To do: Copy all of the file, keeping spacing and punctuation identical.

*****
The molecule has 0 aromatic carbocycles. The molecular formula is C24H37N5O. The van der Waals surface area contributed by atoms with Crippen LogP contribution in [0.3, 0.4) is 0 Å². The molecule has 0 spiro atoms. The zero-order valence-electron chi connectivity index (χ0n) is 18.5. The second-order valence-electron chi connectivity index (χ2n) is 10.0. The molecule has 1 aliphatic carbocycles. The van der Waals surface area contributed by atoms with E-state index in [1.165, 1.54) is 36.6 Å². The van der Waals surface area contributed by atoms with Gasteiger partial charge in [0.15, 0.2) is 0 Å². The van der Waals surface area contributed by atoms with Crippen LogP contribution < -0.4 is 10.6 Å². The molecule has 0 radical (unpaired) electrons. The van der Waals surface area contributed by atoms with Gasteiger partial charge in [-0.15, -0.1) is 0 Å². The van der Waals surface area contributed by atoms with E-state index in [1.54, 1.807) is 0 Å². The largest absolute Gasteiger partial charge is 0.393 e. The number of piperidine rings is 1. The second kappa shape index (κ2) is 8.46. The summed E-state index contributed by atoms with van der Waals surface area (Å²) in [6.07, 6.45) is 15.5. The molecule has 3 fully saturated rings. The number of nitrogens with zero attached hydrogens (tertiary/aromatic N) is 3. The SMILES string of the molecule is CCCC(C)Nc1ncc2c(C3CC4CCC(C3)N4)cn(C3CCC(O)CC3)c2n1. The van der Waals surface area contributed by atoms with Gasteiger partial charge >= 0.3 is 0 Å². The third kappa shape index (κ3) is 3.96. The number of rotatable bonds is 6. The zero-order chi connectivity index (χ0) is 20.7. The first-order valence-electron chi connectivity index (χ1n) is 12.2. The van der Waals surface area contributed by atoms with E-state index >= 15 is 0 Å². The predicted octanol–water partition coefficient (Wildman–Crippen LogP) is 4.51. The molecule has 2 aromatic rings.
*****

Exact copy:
The molecule has 0 aromatic carbocycles. The molecular formula is C24H37N5O. The van der Waals surface area contributed by atoms with Crippen LogP contribution in [0.3, 0.4) is 0 Å². The molecule has 0 spiro atoms. The zero-order valence-electron chi connectivity index (χ0n) is 18.5. The second-order valence-electron chi connectivity index (χ2n) is 10.0. The molecule has 1 aliphatic carbocycles. The van der Waals surface area contributed by atoms with E-state index in [1.165, 1.54) is 36.6 Å². The van der Waals surface area contributed by atoms with Gasteiger partial charge in [0.15, 0.2) is 0 Å². The van der Waals surface area contributed by atoms with Crippen LogP contribution < -0.4 is 10.6 Å². The molecule has 0 radical (unpaired) electrons. The van der Waals surface area contributed by atoms with Gasteiger partial charge in [-0.15, -0.1) is 0 Å². The van der Waals surface area contributed by atoms with E-state index in [1.54, 1.807) is 0 Å². The largest absolute Gasteiger partial charge is 0.393 e. The number of piperidine rings is 1. The second kappa shape index (κ2) is 8.46. The summed E-state index contributed by atoms with van der Waals surface area (Å²) in [6.07, 6.45) is 15.5. The molecule has 3 fully saturated rings. The number of nitrogens with zero attached hydrogens (tertiary/aromatic N) is 3. The SMILES string of the molecule is CCCC(C)Nc1ncc2c(C3CC4CCC(C3)N4)cn(C3CCC(O)CC3)c2n1. The van der Waals surface area contributed by atoms with Gasteiger partial charge >= 0.3 is 0 Å². The third kappa shape index (κ3) is 3.96. The number of rotatable bonds is 6. The zero-order chi connectivity index (χ0) is 20.7. The first-order valence-electron chi connectivity index (χ1n) is 12.2. The van der Waals surface area contributed by atoms with E-state index >= 15 is 0 Å². The predicted octanol–water partition coefficient (Wildman–Crippen LogP) is 4.51. The molecule has 2 aromatic rings.